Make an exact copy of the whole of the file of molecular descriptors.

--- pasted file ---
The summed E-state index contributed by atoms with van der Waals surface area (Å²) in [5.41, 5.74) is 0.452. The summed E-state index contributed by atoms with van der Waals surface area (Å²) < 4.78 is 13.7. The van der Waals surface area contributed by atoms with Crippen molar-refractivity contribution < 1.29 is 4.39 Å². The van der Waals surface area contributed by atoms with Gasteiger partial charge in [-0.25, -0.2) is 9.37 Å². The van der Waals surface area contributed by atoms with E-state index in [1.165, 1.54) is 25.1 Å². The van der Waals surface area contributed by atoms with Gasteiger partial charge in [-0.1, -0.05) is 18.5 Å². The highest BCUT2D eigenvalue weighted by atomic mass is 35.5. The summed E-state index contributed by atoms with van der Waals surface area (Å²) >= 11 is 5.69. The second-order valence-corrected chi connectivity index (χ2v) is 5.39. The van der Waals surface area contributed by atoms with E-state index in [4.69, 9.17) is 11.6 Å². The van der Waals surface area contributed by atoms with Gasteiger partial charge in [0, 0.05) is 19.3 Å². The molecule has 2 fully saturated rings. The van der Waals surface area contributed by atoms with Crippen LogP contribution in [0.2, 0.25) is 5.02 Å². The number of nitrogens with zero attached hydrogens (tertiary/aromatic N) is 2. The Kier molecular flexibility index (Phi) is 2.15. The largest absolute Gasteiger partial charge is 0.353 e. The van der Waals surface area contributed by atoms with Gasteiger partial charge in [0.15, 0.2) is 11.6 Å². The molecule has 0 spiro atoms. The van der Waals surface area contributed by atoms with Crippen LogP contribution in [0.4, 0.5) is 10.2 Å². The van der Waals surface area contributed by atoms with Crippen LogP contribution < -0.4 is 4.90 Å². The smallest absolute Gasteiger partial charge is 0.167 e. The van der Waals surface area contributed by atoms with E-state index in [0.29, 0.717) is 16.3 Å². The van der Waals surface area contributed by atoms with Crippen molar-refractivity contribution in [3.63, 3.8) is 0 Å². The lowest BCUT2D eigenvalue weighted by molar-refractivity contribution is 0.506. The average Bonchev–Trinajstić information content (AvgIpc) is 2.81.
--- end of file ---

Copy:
The summed E-state index contributed by atoms with van der Waals surface area (Å²) in [5.41, 5.74) is 0.452. The summed E-state index contributed by atoms with van der Waals surface area (Å²) < 4.78 is 13.7. The van der Waals surface area contributed by atoms with Crippen molar-refractivity contribution < 1.29 is 4.39 Å². The van der Waals surface area contributed by atoms with Gasteiger partial charge in [-0.25, -0.2) is 9.37 Å². The van der Waals surface area contributed by atoms with E-state index in [1.165, 1.54) is 25.1 Å². The van der Waals surface area contributed by atoms with Gasteiger partial charge in [-0.1, -0.05) is 18.5 Å². The highest BCUT2D eigenvalue weighted by atomic mass is 35.5. The summed E-state index contributed by atoms with van der Waals surface area (Å²) >= 11 is 5.69. The second-order valence-corrected chi connectivity index (χ2v) is 5.39. The van der Waals surface area contributed by atoms with E-state index in [4.69, 9.17) is 11.6 Å². The van der Waals surface area contributed by atoms with Gasteiger partial charge in [0, 0.05) is 19.3 Å². The molecule has 2 fully saturated rings. The van der Waals surface area contributed by atoms with Crippen LogP contribution in [0.2, 0.25) is 5.02 Å². The number of nitrogens with zero attached hydrogens (tertiary/aromatic N) is 2. The Kier molecular flexibility index (Phi) is 2.15. The largest absolute Gasteiger partial charge is 0.353 e. The van der Waals surface area contributed by atoms with Gasteiger partial charge in [0.15, 0.2) is 11.6 Å². The molecule has 0 spiro atoms. The van der Waals surface area contributed by atoms with Crippen LogP contribution in [0.4, 0.5) is 10.2 Å². The van der Waals surface area contributed by atoms with Crippen LogP contribution < -0.4 is 4.90 Å². The smallest absolute Gasteiger partial charge is 0.167 e. The van der Waals surface area contributed by atoms with E-state index in [0.29, 0.717) is 16.3 Å². The van der Waals surface area contributed by atoms with Crippen molar-refractivity contribution in [3.63, 3.8) is 0 Å². The lowest BCUT2D eigenvalue weighted by molar-refractivity contribution is 0.506. The average Bonchev–Trinajstić information content (AvgIpc) is 2.81.